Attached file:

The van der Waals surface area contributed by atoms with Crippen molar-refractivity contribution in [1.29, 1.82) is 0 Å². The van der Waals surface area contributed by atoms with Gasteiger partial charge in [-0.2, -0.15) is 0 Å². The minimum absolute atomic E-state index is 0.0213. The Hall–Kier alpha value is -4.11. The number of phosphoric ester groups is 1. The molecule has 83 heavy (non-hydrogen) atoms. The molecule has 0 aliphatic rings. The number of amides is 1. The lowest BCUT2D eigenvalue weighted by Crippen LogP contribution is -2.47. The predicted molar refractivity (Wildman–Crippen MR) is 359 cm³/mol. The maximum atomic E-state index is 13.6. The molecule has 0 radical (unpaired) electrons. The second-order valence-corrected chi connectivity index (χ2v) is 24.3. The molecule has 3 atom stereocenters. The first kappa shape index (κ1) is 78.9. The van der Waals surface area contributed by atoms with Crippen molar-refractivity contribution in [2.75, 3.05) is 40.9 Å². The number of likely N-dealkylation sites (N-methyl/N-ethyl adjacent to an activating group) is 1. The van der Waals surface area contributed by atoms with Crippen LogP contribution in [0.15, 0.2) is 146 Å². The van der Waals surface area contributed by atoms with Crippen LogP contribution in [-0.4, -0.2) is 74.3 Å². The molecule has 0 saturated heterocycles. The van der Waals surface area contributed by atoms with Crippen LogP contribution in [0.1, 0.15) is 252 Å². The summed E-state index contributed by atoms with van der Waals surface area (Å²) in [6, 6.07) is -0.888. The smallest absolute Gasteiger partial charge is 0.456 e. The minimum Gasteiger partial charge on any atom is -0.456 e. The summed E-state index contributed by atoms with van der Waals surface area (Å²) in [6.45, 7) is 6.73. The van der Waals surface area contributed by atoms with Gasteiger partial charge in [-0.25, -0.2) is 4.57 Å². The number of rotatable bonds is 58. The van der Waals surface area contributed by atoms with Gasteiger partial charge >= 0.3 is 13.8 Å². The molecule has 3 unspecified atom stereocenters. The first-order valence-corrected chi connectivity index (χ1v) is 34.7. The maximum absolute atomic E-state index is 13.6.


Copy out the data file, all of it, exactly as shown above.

The van der Waals surface area contributed by atoms with Crippen molar-refractivity contribution in [1.29, 1.82) is 0 Å². The van der Waals surface area contributed by atoms with Gasteiger partial charge in [-0.2, -0.15) is 0 Å². The minimum absolute atomic E-state index is 0.0213. The Hall–Kier alpha value is -4.11. The number of phosphoric ester groups is 1. The molecule has 83 heavy (non-hydrogen) atoms. The molecule has 0 aliphatic rings. The number of amides is 1. The lowest BCUT2D eigenvalue weighted by Crippen LogP contribution is -2.47. The predicted molar refractivity (Wildman–Crippen MR) is 359 cm³/mol. The maximum atomic E-state index is 13.6. The molecule has 0 radical (unpaired) electrons. The second-order valence-corrected chi connectivity index (χ2v) is 24.3. The molecule has 3 atom stereocenters. The first kappa shape index (κ1) is 78.9. The van der Waals surface area contributed by atoms with Crippen molar-refractivity contribution in [2.75, 3.05) is 40.9 Å². The number of likely N-dealkylation sites (N-methyl/N-ethyl adjacent to an activating group) is 1. The van der Waals surface area contributed by atoms with Crippen LogP contribution in [0.15, 0.2) is 146 Å². The van der Waals surface area contributed by atoms with Crippen LogP contribution in [-0.4, -0.2) is 74.3 Å². The molecule has 0 saturated heterocycles. The van der Waals surface area contributed by atoms with Crippen LogP contribution in [0.1, 0.15) is 252 Å². The summed E-state index contributed by atoms with van der Waals surface area (Å²) in [6, 6.07) is -0.888. The smallest absolute Gasteiger partial charge is 0.456 e. The minimum Gasteiger partial charge on any atom is -0.456 e. The summed E-state index contributed by atoms with van der Waals surface area (Å²) in [6.45, 7) is 6.73. The van der Waals surface area contributed by atoms with Gasteiger partial charge in [-0.25, -0.2) is 4.57 Å². The number of rotatable bonds is 58. The van der Waals surface area contributed by atoms with Gasteiger partial charge >= 0.3 is 13.8 Å². The molecule has 3 unspecified atom stereocenters. The first-order valence-corrected chi connectivity index (χ1v) is 34.7. The maximum absolute atomic E-state index is 13.6.